A 'Narrow Exception' Run Amok: How Courts have Misconstrued Employee-Rights Laws’ Exclusion of 'Policymaking' Appointees
University of Washington School of Law
December 1, 2011
Washington Law Review, Vol. 86, p. 875, 2011
The civil rights and workplace protections afforded some government workers vary vastly nationwide because federal circuit courts disagree over how to interpret an exemption common to five landmark employment statutes. Each statute defines “employee” for its purposes to exclude politicians and certain categories of politicians’ appointees — including government employees appointed by elected officials to serve at “the policymaking level.” Neither Congress nor the United States Supreme Court has defined who belongs to the “policymaking-level” class. Consequently, lower federal courts across the country have adopted their own standards to fill the gap, creating a wide circuit split. At stake in this employment law vagary are basic worker rights guaranteed by major federal statutes. The U.S. Supreme Court or Congress should articulate a lucid definition for the exception for appointees on the “policymaking level” that honors Congress’s intent for a narrow exception: the exemption should apply only to positions characterized by both a direct working relationship with the appointer and an explicit duty to make substantive policy.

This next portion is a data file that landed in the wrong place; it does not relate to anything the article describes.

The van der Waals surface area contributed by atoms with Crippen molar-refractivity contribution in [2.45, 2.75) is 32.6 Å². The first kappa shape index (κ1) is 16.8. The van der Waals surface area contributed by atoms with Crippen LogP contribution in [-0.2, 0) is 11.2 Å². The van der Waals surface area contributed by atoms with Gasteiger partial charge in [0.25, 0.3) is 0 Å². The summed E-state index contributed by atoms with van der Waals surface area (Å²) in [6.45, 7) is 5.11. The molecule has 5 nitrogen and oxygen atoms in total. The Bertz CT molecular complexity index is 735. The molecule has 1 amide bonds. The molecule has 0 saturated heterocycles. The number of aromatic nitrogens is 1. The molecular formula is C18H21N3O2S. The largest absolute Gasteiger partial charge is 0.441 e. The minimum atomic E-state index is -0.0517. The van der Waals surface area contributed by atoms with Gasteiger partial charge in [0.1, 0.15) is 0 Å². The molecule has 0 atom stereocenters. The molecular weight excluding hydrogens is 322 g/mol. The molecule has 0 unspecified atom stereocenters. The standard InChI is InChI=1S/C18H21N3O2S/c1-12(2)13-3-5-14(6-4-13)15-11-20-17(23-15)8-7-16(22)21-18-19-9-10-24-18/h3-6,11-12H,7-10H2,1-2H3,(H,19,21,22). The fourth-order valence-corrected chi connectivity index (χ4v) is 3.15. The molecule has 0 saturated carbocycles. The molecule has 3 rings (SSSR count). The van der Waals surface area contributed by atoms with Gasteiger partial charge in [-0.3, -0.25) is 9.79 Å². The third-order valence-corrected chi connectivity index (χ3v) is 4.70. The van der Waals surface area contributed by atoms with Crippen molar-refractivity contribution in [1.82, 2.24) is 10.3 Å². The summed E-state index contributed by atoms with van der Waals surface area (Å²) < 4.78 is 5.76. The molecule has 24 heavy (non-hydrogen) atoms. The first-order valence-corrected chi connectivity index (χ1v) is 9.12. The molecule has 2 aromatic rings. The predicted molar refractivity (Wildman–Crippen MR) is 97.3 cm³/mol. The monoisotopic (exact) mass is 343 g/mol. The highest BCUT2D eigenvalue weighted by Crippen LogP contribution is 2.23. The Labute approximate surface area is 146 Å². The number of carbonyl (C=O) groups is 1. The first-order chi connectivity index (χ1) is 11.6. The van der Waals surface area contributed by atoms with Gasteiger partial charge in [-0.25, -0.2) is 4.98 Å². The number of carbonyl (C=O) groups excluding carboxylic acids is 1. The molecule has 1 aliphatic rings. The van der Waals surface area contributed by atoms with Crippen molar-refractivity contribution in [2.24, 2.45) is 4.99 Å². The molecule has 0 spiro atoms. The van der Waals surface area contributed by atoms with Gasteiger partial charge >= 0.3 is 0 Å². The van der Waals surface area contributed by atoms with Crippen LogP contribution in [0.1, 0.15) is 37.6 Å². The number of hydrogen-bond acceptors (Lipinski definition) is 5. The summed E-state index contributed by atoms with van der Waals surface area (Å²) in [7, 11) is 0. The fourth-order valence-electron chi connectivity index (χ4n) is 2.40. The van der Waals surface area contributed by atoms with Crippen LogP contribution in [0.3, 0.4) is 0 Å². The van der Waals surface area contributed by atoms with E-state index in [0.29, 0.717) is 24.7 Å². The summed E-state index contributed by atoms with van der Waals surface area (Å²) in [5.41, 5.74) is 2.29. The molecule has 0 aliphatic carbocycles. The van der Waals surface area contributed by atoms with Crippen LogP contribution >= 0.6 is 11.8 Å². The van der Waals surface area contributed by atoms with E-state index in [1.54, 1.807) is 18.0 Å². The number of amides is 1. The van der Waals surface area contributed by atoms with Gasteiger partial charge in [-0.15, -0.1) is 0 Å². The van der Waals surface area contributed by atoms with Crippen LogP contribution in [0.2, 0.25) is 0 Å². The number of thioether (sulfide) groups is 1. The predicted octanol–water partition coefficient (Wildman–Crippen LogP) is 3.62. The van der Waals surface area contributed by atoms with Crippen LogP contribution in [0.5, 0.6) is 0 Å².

Number of Pages in PDF File: 29
Keywords: employee, worker, civil rights, rights, discrimination, workplace, labor, policy-making, FLSA, FMLA, Title VII, ADEA, EPA
JEL Classification: K31Accepted Paper Series
Date posted: January 7, 2012
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